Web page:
Above: A classic photo-cliche. Credit: Nout Gons.
The indispensable ethos, or characteristic spirit, of creative photography is a reverence for originality. Originality is opposed to cheese-and-cliche. Originality emerges from experimentation and openness-to-innovation. Originality in image-making is the basic goal in creative photography--just the same as it is the goal in song-writing, novel-writing, or musicianship.*
Originality is synonymous with the intrinsic uniqueness of each human-being: every single human is inherently unique, and so then it logically follows that each one's creative spirit is also unique and actually original. There is no need in photography for more cheese-and-cliche in image making. There is no need to add more to the pile of cheesy over-familiar photo-images. A photo which depends on a well-known photo convention is essentially redundant.
For some photographers, there is, it seems, an overwhelming attraction towards making a cliche (just as rockers trying guitars in Denmark Street guitar-shops are drawn somehow inexorably to try out any instrument under review by bashing out the riff of Deep Purple's Smoke on the Water).
This attraction-to-cliche goes against the grain of the search for an original "voice." The urge to make a cliche can be thought of as a force--a noxious force that undermines and diminishes the creative innovator. A force that often seems to insidiously invade and gain presence. The creative photographer particularly in the early stages must be in a state of constant vigilance and awareness of the silent creeping force of the banal and the conventional. Hi-jacking and re-purposing James Wilson's characterization of the editorial policy of his The Economist, we might argue that the creative photographer is "taking part in a severe contest between originality, which presses forward, and unworthy, timid banality, obstructing his progress."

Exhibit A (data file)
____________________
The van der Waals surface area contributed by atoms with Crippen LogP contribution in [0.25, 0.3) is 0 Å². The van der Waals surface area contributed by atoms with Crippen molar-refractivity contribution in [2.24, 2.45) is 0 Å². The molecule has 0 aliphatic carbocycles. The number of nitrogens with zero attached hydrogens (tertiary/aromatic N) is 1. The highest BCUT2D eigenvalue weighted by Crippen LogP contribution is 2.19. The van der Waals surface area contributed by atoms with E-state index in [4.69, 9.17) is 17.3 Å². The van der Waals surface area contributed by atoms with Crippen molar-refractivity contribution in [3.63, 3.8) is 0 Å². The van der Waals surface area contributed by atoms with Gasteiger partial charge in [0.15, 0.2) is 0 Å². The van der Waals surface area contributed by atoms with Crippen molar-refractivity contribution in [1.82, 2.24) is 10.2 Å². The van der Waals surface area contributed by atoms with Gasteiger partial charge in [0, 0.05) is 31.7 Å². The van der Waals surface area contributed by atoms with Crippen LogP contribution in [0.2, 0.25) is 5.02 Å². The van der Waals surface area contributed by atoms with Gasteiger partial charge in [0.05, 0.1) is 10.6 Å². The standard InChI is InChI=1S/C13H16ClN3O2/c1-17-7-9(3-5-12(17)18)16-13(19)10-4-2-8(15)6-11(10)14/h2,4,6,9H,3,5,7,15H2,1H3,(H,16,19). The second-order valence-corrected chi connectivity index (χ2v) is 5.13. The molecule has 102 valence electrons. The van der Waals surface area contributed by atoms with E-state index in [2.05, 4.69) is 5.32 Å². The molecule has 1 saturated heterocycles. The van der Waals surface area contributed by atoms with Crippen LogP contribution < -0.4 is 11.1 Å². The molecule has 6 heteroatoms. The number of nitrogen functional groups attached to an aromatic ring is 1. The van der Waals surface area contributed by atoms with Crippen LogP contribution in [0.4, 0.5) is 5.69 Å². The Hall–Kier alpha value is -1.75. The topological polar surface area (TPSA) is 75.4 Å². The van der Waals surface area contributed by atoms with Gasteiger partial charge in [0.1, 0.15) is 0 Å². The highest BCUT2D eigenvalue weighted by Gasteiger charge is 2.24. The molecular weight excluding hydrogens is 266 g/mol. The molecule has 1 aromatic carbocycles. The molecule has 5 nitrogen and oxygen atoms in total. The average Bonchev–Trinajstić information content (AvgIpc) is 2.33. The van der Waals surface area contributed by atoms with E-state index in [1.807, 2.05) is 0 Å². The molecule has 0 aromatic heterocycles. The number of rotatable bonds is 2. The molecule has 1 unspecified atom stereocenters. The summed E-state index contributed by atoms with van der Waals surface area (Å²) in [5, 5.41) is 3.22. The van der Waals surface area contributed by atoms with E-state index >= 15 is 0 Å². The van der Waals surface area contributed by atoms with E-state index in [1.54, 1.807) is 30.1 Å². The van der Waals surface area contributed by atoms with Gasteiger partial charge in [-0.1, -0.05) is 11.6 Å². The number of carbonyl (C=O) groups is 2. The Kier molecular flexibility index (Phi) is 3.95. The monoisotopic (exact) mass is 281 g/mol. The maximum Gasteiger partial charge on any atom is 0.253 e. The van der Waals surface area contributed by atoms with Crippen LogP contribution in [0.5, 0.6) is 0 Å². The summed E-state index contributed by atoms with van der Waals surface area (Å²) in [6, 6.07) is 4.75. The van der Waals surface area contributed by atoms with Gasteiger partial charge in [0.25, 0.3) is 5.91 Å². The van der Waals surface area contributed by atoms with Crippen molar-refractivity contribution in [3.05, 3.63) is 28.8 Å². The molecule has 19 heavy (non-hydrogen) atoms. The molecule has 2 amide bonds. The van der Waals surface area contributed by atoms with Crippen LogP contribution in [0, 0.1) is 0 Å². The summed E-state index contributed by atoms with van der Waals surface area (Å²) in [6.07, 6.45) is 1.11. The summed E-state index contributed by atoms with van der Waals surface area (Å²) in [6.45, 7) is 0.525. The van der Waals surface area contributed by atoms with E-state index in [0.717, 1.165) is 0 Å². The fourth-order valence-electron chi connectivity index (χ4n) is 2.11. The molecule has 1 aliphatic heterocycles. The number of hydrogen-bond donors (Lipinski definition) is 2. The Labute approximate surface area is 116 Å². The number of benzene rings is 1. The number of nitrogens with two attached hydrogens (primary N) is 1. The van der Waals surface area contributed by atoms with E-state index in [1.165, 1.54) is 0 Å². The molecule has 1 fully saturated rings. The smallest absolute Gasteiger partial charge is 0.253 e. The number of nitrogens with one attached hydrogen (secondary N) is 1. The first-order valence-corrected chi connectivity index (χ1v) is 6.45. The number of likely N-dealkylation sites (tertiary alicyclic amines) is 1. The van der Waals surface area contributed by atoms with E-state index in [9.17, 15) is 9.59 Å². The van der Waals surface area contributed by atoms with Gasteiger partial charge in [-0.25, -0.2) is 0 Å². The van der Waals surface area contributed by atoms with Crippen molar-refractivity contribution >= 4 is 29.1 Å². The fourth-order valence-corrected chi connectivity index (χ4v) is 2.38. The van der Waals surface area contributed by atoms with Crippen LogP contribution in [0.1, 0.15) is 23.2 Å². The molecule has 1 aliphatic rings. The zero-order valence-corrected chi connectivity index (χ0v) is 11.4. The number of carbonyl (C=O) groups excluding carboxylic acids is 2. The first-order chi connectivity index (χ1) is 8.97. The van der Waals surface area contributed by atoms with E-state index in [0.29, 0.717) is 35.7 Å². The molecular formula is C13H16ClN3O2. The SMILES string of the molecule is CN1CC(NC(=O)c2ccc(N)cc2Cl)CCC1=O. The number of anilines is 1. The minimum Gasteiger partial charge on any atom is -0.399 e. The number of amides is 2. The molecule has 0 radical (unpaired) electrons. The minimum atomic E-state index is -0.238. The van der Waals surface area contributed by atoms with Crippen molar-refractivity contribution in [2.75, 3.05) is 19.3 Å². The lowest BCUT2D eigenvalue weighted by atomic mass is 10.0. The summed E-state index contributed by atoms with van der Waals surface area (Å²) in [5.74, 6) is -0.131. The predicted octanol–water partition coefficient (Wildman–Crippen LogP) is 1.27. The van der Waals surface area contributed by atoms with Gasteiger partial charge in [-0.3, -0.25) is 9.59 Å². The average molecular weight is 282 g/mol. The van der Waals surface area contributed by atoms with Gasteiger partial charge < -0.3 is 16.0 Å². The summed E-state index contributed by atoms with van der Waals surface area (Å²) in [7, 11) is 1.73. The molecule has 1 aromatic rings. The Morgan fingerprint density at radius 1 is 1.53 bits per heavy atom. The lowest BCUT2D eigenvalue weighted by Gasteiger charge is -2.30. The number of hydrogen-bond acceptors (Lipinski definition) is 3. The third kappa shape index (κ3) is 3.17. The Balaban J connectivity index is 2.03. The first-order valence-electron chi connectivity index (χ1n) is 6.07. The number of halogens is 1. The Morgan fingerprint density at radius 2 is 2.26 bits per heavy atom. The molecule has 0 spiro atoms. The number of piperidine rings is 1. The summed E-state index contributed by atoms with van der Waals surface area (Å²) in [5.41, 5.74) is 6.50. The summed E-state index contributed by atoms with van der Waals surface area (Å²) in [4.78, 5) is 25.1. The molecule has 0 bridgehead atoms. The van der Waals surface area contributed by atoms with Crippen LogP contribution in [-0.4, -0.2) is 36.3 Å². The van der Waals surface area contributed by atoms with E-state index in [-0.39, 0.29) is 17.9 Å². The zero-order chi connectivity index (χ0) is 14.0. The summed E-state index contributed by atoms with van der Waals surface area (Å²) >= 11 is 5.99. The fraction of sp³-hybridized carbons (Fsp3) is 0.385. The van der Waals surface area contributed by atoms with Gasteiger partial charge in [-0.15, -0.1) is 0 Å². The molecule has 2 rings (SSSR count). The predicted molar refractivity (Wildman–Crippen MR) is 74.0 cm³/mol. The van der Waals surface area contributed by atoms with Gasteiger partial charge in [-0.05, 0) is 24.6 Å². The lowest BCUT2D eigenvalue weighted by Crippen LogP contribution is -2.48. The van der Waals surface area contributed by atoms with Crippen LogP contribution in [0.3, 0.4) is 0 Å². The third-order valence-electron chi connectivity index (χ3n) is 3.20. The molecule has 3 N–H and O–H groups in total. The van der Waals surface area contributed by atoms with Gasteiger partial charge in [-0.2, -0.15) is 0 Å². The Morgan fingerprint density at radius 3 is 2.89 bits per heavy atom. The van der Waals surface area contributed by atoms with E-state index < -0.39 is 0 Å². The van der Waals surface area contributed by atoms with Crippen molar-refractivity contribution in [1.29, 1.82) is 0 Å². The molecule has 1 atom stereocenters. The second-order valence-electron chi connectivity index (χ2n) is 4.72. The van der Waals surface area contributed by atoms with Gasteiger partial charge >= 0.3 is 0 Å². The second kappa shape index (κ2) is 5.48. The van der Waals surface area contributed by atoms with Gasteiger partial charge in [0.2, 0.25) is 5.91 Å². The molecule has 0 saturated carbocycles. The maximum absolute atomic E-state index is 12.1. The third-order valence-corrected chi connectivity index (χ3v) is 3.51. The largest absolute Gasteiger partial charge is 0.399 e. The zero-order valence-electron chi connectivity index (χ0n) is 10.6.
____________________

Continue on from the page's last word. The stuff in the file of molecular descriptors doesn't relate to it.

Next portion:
George Orwell, thinking about good-practice in prose-writing, offered the following golden rule for writers: "Never use a metaphor, simile or other figure of speech which you are used to seeing in print." Sometimes I have students who question and counter this basic argument: what is wrong with cliche if that is what I want to do? My answer is this: a cliched photo will not function successfully to arouse the interest of an audience; the photo will appear to the viewer as already familiar ("deja vu"). The photo will not fascinate or captivate the viewer as intended: there will be a definite disconnect between the viewer's reaction and (unrealistic) artistic expectation. My colleague Dr James Miller refers to use of the same in creative writing as "dead language" (a.k.a. "deja lu").
Above all, there is absolutely no logical reason to make a photo which has been made a thousand (or a million) times before; artistically, the activity is completely superfluous. The primary function of such photos is not artistic anyway, but ritualistic, like when we automatically take a photo of a famous tourist site or a stunning sunset. The urge to snap at such moments is not a creative response at all, it is more like a Pavlovian reflex.
*It is tempting to offer postmodernist art as the exception here, however, upon inspection, the oeuvres of Prince, Koons, Sherman, Condo, Levine, Richter etc. adhere to the rule of originality--the art of these artists remains astonishing and very definitely unique.
(29 December 2018)